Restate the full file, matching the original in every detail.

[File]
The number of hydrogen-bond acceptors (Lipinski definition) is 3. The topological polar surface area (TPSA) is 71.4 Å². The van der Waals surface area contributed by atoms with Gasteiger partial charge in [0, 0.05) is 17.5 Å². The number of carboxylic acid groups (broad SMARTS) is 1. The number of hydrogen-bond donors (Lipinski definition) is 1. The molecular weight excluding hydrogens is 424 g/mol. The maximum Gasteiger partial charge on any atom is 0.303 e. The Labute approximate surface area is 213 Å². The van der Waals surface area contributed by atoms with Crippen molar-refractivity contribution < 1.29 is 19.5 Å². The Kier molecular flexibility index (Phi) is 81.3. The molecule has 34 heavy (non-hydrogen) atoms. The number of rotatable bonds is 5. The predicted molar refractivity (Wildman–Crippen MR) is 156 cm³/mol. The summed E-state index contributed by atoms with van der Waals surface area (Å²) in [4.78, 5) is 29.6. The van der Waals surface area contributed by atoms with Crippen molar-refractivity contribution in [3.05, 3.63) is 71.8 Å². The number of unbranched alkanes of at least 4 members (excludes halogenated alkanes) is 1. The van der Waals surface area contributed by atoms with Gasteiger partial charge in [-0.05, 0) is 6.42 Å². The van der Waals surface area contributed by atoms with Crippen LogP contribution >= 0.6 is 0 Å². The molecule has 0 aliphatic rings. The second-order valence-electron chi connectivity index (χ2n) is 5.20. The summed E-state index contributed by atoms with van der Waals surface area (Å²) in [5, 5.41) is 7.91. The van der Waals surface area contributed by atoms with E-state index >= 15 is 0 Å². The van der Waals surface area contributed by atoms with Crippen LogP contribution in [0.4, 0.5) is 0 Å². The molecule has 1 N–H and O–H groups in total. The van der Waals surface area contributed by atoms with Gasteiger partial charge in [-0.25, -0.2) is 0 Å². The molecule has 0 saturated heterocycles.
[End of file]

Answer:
The number of hydrogen-bond acceptors (Lipinski definition) is 3. The topological polar surface area (TPSA) is 71.4 Å². The van der Waals surface area contributed by atoms with Gasteiger partial charge in [0, 0.05) is 17.5 Å². The number of carboxylic acid groups (broad SMARTS) is 1. The number of hydrogen-bond donors (Lipinski definition) is 1. The molecular weight excluding hydrogens is 424 g/mol. The maximum Gasteiger partial charge on any atom is 0.303 e. The Labute approximate surface area is 213 Å². The van der Waals surface area contributed by atoms with Crippen molar-refractivity contribution < 1.29 is 19.5 Å². The Kier molecular flexibility index (Phi) is 81.3. The molecule has 34 heavy (non-hydrogen) atoms. The number of rotatable bonds is 5. The predicted molar refractivity (Wildman–Crippen MR) is 156 cm³/mol. The summed E-state index contributed by atoms with van der Waals surface area (Å²) in [4.78, 5) is 29.6. The van der Waals surface area contributed by atoms with Crippen molar-refractivity contribution in [3.05, 3.63) is 71.8 Å². The number of unbranched alkanes of at least 4 members (excludes halogenated alkanes) is 1. The van der Waals surface area contributed by atoms with Gasteiger partial charge in [-0.05, 0) is 6.42 Å². The van der Waals surface area contributed by atoms with Crippen LogP contribution >= 0.6 is 0 Å². The molecule has 0 aliphatic rings. The second-order valence-electron chi connectivity index (χ2n) is 5.20. The summed E-state index contributed by atoms with van der Waals surface area (Å²) in [5, 5.41) is 7.91. The van der Waals surface area contributed by atoms with E-state index >= 15 is 0 Å². The van der Waals surface area contributed by atoms with Crippen LogP contribution in [0.4, 0.5) is 0 Å². The molecule has 1 N–H and O–H groups in total. The van der Waals surface area contributed by atoms with Gasteiger partial charge in [-0.25, -0.2) is 0 Å². The molecule has 0 saturated heterocycles.